Founded by Khwaja Abu Ishaq Shami Chishti, the Chishti order derives its name from the village of Chisht in Afghanistan, which is located thirty miles away from the modern city of Herat. Chisht was home to remarkable family that produced an unbroken line of five great Sufi masters. It is from this family and their systematisation of ‘tasawuuf’ that the basic principles and methodology of the Chishti order were laid down.
The Chishti order is one of the oldest and most famous of the forty major orders. Indeed, classical formulations speak of four main orders; The Qadiriyyah, the Chishtiyyah, the Naqashbandiyyah and Suhrawardiyyah. Though, arising in Afghanistan and spreading into Khurasan (modern day Iran), their major sphere of influence was India, where they wielded an immeasurable effect on the native population.
Their commitment toward charity, social uplifting and generosity, combined with Islam’s egalitarian nature, was one of the most important factors contributing to Muslim rule in India, which lasted over eight hundred years and oversaw some of the most brilliant and sophisticated civilisations the world has known.
In the history of the Chishtīyah, the period of the Great Sheikhs (c. 1200–1356) was marked by the establishment of a centralized network of monasteries (khānqahs) in the northern provinces of Rājputāna, the Punjab, and Uttar Pradesh.
Following the path of the other Sufi Tariqah (orders), the Chishtiyyah order ramified – treelike – into a number of different orders. The sub-orders tend to be named after a saint of that particular silsilah, who was instrumental in further developing the methodology or principles of the order, and who was responsible for taking it in a different direction based on the needs of the time.
From the 14th century, these monasteries were provincial institutions where various branches of the order took root, notably the Ṣābirīyah branch in the 15th century at Rudawlī and the Niẓāmīyah, revived in the 18th century in Delhi. The division of the Chsihti order into two major sub-orders occurred with the development of the Nizami (after Khwaja Nizam Uddin Auliyah) and the Sabri (after Makhdom Alla ad Din Sabir) orders. Both were the two major disciples (Khulafah) of Baba Farid Uddin Ganj-e-Shakar.
Great emphasis was originally placed by the Chishtīyah on the Ṣūfī doctrine of the unity of being (waḥdat al-wujūd), oneness with God; thus, all material goods were rejected as distracting from the contemplation of God; absolutely no connection with the secular state was permitted; and the recitation of the names of God, both aloud and silently (dhikr jahrī, dhikr khafī), formed the cornerstone of Chishtī practice. Members of the order were also pacifists. The ideals of the early adherents are still revered, but some modifications of practice—e.g., ownership of property—are tolerated.
In common with all orthodox Sufi orders, the Chishti order refrain from anything that is contrary to the dictates of the Holy Quran and the practice of the Holy Prophet (SWM). Indeed, they are the foremost in their observance of the internal patterns of thought and personality and external method of conduct of the Holy Prophet (SWM).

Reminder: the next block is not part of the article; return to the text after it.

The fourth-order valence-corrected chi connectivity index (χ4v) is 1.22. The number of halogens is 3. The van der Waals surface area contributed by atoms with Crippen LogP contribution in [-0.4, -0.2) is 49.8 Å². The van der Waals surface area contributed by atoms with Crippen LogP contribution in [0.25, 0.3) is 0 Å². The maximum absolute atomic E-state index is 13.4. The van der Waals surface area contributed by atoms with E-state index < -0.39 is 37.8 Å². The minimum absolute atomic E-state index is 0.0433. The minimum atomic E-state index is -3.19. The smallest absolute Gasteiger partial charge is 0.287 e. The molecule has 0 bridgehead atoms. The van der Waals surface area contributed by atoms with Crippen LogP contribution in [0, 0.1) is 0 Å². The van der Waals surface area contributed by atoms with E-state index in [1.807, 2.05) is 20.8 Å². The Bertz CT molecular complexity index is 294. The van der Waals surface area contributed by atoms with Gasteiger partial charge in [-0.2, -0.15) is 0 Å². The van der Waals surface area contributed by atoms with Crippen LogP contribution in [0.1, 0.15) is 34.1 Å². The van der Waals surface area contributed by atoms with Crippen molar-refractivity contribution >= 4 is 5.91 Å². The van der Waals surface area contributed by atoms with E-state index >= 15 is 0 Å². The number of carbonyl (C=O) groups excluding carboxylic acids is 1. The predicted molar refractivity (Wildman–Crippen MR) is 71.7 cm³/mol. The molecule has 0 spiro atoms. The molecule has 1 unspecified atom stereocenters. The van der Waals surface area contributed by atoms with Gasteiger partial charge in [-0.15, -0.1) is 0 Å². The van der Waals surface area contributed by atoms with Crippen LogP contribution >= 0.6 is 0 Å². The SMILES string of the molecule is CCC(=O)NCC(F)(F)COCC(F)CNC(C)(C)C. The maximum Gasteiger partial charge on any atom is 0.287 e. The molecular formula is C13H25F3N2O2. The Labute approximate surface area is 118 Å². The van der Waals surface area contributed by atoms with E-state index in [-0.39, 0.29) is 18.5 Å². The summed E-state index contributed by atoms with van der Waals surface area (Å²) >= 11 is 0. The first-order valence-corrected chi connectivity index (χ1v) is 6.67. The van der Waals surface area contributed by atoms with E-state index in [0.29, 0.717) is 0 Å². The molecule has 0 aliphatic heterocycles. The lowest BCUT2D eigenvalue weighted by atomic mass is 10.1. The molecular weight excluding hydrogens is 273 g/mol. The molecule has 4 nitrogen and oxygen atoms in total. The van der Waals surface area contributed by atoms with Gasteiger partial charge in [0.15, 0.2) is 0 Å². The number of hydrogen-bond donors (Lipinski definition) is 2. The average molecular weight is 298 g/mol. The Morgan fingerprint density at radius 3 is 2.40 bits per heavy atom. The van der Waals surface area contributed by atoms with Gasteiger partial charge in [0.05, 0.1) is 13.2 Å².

The Chishti order adhere to the Sufi emphasis on tazkiya, which refers to the purification of the heart from all negative qualities, the subduing of one’s base desires and the pursuit of Ihsan (beauty and perfection) through adoption of the divine attributes. A defining characteristic of the order is the avoidance of the company of the rich and powerful, preferring that of the poor, to whom they show great respect and generosity. The reason for this is to avoid the tinge of corruption and worldliness that tends to accompany the materially well off, as opposed to the poor who (by necessity) practice reliance upon Allah (tawakkul). This helps them to maintain humility at all times, notwithstanding the lofty heights of spirituality they may attain.
One of the mechanisms by which the Chishtiyyah order infuses love of Allah into the heart is that of ‘Sema’, or the spiritual musical assembly. The Chishtiyyah are also characterised by their strict avoidance of the powerful and the ruling elite. One of the major distinguishing features of the order, which continues even today, is the missionary aspect. In keeping with the sunna of Rasulallah (SWM) and his companions, the Khullafah of the Chishtiyyah are often dispatched to distant areas, often in the Islamic diaspora, where they settle and serve the spiritual needs of the people there. By becoming native to that region, rather than merely visiting for a period of time, they become beloved of the population, who can see that the Sufi master has uprooted his entire life to settle among them, sharing their hopes, fears, joys and difficulties.
Hazrat Khwaja Nizam Uddin Auliyah listed the four most important principles of the Chishtiyyah order being; * Unselfish service to mankind * Living for Allah alone and maintaining complete trust in Him * Inexhaustible generosity and forgiveness *.
The Characteristics of the Chishti Masters
A study of the Chishti masters in South-East Asia by Professor Bruce Lawrence has yielded an interesting series of eight, seemingly paradoxical, qualities that sum up the characteristics of the Chishti masters:
Article Title: Chishti Order
Website Name: Chishtiya Ribbat
Publisher: Chishtiya Ribbat
Date Published: 20 July 1998
Access Date: Feb 2nd, 2020
Article Title: Chishtīyah
Website Name: Encyclopaedia Britannica
Publisher: Encyclopaedia Britannica, Inc.
Date Published: 20 July 1998
Access Date: April 12, 2019
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